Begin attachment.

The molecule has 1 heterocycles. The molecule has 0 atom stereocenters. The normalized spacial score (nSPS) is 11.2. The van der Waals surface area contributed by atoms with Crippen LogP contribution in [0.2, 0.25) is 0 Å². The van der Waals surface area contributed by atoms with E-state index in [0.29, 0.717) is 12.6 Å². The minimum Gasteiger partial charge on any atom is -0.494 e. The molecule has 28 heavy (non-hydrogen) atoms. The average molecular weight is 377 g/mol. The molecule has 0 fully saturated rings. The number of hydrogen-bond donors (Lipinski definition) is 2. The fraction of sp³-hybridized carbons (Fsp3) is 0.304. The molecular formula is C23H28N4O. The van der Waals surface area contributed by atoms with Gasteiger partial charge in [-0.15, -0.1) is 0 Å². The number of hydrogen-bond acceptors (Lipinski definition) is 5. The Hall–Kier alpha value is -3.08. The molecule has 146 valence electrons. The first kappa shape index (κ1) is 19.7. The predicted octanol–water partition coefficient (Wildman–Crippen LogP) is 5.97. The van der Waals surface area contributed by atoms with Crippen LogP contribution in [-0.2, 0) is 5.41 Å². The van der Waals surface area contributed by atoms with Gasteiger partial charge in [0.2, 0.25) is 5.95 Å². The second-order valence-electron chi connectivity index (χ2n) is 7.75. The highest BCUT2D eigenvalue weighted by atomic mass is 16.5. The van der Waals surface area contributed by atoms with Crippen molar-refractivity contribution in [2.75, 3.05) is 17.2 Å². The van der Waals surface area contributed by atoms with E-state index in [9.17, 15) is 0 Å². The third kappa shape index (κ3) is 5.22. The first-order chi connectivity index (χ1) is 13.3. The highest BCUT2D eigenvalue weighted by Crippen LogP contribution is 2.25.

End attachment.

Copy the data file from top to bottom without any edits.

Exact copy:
The molecule has 1 heterocycles. The molecule has 0 atom stereocenters. The normalized spacial score (nSPS) is 11.2. The van der Waals surface area contributed by atoms with Crippen LogP contribution in [0.2, 0.25) is 0 Å². The van der Waals surface area contributed by atoms with E-state index in [0.29, 0.717) is 12.6 Å². The minimum Gasteiger partial charge on any atom is -0.494 e. The molecule has 28 heavy (non-hydrogen) atoms. The average molecular weight is 377 g/mol. The molecule has 0 fully saturated rings. The number of hydrogen-bond donors (Lipinski definition) is 2. The fraction of sp³-hybridized carbons (Fsp3) is 0.304. The molecular formula is C23H28N4O. The van der Waals surface area contributed by atoms with Gasteiger partial charge in [-0.15, -0.1) is 0 Å². The number of hydrogen-bond acceptors (Lipinski definition) is 5. The Hall–Kier alpha value is -3.08. The molecule has 146 valence electrons. The first kappa shape index (κ1) is 19.7. The predicted octanol–water partition coefficient (Wildman–Crippen LogP) is 5.97. The van der Waals surface area contributed by atoms with Crippen LogP contribution in [-0.2, 0) is 5.41 Å². The van der Waals surface area contributed by atoms with Gasteiger partial charge in [0.2, 0.25) is 5.95 Å². The second-order valence-electron chi connectivity index (χ2n) is 7.75. The highest BCUT2D eigenvalue weighted by atomic mass is 16.5. The van der Waals surface area contributed by atoms with Crippen molar-refractivity contribution in [2.75, 3.05) is 17.2 Å². The van der Waals surface area contributed by atoms with E-state index in [9.17, 15) is 0 Å². The third kappa shape index (κ3) is 5.22. The first-order chi connectivity index (χ1) is 13.3. The highest BCUT2D eigenvalue weighted by Crippen LogP contribution is 2.25.